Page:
Sudip Bose at The American Scholar:
Farwell’s music would lose many of these Romantic characteristics after his first journey to the West, undertaken in the autumn of 1903. He explored pueblos and Indian reservations, gazing in wonder at the sublime beauty of the desert—to Farwell, a love of Native American cultures was inseparable from a veneration of the land. Indeed, his first sight of the Grand Canyon put him in a rapturous state: “I sat there watching the lights and shadows play and change over the strange distances and depths of this wonderworld,” he later recalled, “and heard the unwritten symphonies of the ages past and the ages to come.” (Half a century later, the Sonoran Desert would similarly inspire Elliott Carter, who came away from a year’s sojourn in Arizona with one of his first masterpieces, the String Quartet No. 1.)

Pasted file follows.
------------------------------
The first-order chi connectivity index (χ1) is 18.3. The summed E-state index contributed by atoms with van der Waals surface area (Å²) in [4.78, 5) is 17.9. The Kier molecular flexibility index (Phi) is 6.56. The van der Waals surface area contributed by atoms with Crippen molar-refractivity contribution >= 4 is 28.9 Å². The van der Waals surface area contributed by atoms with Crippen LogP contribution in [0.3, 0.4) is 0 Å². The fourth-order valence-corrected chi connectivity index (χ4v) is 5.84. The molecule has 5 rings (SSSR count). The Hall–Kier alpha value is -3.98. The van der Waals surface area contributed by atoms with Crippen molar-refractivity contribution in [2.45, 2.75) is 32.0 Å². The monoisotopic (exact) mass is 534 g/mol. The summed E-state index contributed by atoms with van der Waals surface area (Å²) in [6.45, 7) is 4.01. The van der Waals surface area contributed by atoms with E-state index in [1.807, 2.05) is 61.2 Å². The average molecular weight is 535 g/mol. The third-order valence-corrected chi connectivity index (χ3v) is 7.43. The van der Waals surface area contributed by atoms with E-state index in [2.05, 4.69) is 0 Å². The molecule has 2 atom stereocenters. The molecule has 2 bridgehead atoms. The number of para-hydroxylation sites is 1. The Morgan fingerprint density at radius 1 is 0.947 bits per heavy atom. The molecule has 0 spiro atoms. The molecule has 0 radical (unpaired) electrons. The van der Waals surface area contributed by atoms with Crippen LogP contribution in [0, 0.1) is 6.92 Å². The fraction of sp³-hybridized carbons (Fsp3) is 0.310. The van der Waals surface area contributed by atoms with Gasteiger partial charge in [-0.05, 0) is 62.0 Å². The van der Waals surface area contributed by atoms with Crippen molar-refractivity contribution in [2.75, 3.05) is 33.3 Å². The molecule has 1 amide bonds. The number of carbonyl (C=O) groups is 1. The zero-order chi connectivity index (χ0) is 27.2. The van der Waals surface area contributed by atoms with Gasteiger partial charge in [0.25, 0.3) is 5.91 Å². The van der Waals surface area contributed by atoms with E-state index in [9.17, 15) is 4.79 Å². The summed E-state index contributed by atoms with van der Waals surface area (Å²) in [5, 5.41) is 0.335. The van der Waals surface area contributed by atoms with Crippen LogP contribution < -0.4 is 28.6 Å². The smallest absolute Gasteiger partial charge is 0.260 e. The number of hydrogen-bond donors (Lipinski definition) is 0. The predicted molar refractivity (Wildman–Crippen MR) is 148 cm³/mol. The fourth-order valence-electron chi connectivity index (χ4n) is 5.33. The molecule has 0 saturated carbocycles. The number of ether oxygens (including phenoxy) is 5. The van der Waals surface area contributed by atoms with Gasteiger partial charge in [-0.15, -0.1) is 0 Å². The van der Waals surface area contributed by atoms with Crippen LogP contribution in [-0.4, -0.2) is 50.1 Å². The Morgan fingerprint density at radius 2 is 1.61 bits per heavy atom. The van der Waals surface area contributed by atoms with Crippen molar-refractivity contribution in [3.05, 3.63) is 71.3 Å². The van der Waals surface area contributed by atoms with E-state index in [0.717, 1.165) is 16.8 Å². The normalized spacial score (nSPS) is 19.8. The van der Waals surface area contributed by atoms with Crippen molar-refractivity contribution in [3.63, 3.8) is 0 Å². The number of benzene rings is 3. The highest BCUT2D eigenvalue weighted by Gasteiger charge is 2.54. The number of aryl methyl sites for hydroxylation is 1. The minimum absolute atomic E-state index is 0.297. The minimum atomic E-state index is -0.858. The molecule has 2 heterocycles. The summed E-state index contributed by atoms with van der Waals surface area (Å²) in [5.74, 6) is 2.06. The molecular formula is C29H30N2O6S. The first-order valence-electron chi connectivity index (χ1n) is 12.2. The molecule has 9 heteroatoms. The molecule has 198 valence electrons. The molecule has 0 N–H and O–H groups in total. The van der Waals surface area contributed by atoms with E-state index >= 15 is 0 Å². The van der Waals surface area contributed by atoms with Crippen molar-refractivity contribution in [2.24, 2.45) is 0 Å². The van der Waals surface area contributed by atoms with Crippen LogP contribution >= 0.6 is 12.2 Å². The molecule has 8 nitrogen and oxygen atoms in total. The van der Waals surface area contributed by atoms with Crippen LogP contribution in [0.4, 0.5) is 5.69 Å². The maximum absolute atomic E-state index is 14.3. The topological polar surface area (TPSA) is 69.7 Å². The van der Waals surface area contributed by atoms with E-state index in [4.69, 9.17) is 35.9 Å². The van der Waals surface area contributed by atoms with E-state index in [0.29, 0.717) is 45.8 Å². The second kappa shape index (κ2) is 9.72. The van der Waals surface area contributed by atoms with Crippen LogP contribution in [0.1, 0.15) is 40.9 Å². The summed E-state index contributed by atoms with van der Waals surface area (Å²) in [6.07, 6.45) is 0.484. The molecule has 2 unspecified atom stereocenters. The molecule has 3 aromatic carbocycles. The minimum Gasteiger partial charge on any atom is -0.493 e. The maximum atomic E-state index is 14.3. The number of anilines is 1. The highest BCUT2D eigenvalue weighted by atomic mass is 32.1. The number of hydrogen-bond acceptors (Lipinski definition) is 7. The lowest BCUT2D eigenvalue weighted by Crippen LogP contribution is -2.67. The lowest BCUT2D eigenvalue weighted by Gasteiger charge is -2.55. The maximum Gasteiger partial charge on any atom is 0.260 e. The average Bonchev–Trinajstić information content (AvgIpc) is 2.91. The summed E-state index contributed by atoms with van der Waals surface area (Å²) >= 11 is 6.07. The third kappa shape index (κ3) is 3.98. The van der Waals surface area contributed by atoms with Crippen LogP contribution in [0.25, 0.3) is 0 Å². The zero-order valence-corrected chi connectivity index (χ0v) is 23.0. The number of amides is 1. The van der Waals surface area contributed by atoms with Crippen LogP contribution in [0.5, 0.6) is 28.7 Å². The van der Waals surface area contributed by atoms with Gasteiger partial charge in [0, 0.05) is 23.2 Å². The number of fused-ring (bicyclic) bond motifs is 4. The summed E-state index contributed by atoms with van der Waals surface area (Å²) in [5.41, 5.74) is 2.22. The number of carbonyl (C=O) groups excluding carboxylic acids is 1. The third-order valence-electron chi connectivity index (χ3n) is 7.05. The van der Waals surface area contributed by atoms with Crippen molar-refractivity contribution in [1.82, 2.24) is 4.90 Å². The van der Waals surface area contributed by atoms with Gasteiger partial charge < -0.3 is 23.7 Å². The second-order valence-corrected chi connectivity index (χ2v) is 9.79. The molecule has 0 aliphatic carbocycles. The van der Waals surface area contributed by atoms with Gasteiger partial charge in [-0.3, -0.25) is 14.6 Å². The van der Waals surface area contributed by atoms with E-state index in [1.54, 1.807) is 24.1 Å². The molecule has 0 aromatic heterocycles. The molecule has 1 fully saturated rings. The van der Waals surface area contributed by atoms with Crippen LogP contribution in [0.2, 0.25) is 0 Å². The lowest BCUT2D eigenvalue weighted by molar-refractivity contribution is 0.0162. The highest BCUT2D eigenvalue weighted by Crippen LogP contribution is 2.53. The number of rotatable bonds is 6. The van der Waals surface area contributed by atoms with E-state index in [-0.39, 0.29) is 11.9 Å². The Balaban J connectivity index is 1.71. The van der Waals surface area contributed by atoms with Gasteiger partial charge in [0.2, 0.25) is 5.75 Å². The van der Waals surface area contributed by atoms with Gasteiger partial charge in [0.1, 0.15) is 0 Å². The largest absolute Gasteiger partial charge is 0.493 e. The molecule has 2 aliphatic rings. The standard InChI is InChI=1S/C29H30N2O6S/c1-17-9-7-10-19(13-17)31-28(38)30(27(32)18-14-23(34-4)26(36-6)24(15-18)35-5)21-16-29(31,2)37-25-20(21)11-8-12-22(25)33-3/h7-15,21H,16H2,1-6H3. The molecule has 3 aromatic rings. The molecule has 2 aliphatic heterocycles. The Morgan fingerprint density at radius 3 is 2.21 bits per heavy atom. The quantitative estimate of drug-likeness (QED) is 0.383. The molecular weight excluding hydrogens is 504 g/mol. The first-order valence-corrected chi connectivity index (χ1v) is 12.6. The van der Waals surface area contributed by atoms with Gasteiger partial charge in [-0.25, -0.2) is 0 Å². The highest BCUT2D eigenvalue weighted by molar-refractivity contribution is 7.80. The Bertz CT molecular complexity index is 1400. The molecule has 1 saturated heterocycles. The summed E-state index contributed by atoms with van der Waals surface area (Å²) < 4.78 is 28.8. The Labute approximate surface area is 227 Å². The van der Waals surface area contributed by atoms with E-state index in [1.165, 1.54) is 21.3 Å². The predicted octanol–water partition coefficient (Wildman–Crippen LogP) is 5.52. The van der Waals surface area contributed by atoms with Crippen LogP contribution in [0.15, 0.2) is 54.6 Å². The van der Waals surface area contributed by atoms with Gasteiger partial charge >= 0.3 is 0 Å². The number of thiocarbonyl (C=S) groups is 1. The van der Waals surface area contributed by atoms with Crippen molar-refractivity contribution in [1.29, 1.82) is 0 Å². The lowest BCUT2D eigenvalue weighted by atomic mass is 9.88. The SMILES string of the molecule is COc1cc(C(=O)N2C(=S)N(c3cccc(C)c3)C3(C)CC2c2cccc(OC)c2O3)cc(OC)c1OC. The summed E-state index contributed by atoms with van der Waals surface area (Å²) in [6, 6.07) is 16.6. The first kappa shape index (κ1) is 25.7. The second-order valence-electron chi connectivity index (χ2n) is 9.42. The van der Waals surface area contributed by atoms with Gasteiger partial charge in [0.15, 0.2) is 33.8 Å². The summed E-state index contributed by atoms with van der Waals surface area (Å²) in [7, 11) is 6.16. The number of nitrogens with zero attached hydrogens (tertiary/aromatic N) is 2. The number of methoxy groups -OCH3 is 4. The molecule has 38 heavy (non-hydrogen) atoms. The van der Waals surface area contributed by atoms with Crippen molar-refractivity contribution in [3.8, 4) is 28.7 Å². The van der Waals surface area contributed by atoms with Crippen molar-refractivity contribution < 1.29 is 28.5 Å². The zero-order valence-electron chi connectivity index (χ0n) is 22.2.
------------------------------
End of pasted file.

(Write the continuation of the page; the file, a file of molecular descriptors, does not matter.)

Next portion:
In 1904, Farwell traveled to Southern California, where he lived for a time with the anthropologist Charles Lummis. During this period, Farwell transcribed hundreds of Native American songs, primarily of the Cahuilla people, and composed some of his most popular pieces.